Cows are generally calm creatures. They like to saunter about minding their own business and they don’t really get ruffled for most things. They prefer to stay cool and take life easy.
Which is probably why they don’t take kindly to heat. It gets them all hot and bothered and apart from these surface-level annoyances, it could prove to be very, very detrimental to the health of your cows, and even fatal.
Heat stress is serious stuff.
In this article, we’re going to discuss heat stress, what you can do to keep your cows chilled out, and how to identify it early on.
Sweltering heat during the summers is one of the major factors that affect dairy cow production. Heat stress causes both physiological and behavioural changes in affected cows like increased rates of respiration, high body temperatures, increased water intake and lots more time just standing, in a bid to lower their body temperatures.
Apart from the decrease in milk yield, cows could lose about 2.5 kgs for every day of heat stress. The undue stress caused on the body results in lower fat and lower protein in the milk, lower fertility rates and early embryonic loss.
Now you would think that cows would generally head towards the shady/breezy spots when they’re feeling hot. But as herd animals, they tend to group during tough situations and you may have spotted cows with heat stress in groups many a time. All this hanging out together also causes an increase in heat and body temperatures.
Inevitably, heat stress if not managed well can affect the health and temperament of each individual cow, thereby hindering the farm’s profits.
But the good news is that heat stress (if identified early and nipped in the bud, along with measures to ensure that your animals are living an easy-breezy life) can easily be battled.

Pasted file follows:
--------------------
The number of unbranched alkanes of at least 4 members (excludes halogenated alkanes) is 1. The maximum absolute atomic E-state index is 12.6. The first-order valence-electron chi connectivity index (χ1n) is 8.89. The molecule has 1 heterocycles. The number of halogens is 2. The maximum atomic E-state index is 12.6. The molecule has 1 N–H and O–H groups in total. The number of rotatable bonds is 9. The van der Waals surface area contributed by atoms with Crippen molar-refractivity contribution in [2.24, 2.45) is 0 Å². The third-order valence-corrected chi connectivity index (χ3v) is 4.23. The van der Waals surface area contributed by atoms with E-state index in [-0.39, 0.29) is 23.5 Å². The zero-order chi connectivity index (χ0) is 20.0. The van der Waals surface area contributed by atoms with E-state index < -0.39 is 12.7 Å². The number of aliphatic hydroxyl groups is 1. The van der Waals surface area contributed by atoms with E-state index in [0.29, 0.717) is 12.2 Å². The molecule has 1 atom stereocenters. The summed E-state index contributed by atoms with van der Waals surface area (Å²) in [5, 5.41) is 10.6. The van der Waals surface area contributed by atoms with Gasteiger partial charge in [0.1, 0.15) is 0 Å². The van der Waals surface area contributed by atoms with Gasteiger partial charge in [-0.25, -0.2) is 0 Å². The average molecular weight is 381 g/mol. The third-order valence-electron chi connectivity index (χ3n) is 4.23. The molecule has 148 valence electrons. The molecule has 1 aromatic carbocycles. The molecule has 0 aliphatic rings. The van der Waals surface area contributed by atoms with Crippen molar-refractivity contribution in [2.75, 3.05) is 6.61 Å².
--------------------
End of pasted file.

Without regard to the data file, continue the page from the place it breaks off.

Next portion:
Heat stress in high yielding cows:
Did you know? High -yielding cows are the ones most affected by heat stress?
Which means that the most profitable animals on your farms are the ones most likely to get targeted first.
Cows produce a whole lot of heat during ruminal fermentation, digestion and metabolism processes. Now, this heat must be released so that the cow’s internal body temperatures remain constant.
So how does an animal dissipate heat?
- Evaporative cooling: Through sweating and panting
- Conduction: By coming into direct contact with cold objects
- Convection: Heat dissipates into the surrounding moving air
When the temperature is on the rise, the animal finds it difficult to dissipate heat through the above methods and so the cow’s body automatically starts to respond with defense mechanisms including increasing respiration rates, decreasing movement, more water intake, etc.
This in turn all affect the health of the cow and their production rates.
The more milk cows yield, the higher their metabolic rate. The more amount of heat they produce, the more amount of heat they must dissipate from their bodies.
And that’s why it’s the high yielding cows that are most susceptible to heat stress.
During hot summer months, milk production can come down by even 50%. Data has shown that only 10% - 20% inseminations in heat-stressed cows result in pregnancies.
So, first things first.
How do you know if your cows are undergoing heat stress?
Here are some warning signs you should watch out for:
- Rapid shallow breathing – sometimes open-mouthed with tongue hanging out
- Sweating profusely
- 10% decrease in milk production
- A decrease in feed intake
Generally, when the weatherman tells you that the temperature is rising above 26 degrees Celsius, you’d do good to kick in your warm-weather arsenal and keep one eye on your cows at all times.
A humidity index of more than 90% will cause severe signs of heat stress in the cows that produce a high milk yield and moderate signs of heat stress in the lower-producing cows.
26 degree Celsius to 32 degree Celsius:
At this temperature, your cows could start exhibiting moderate signs of heat stress. The humidity at this temperature would be around 50% - 90%. The moderate signs here include speedy shallow breathing, a lot of sweating and about a 10% decrease in the production of milk and cows feed intake too.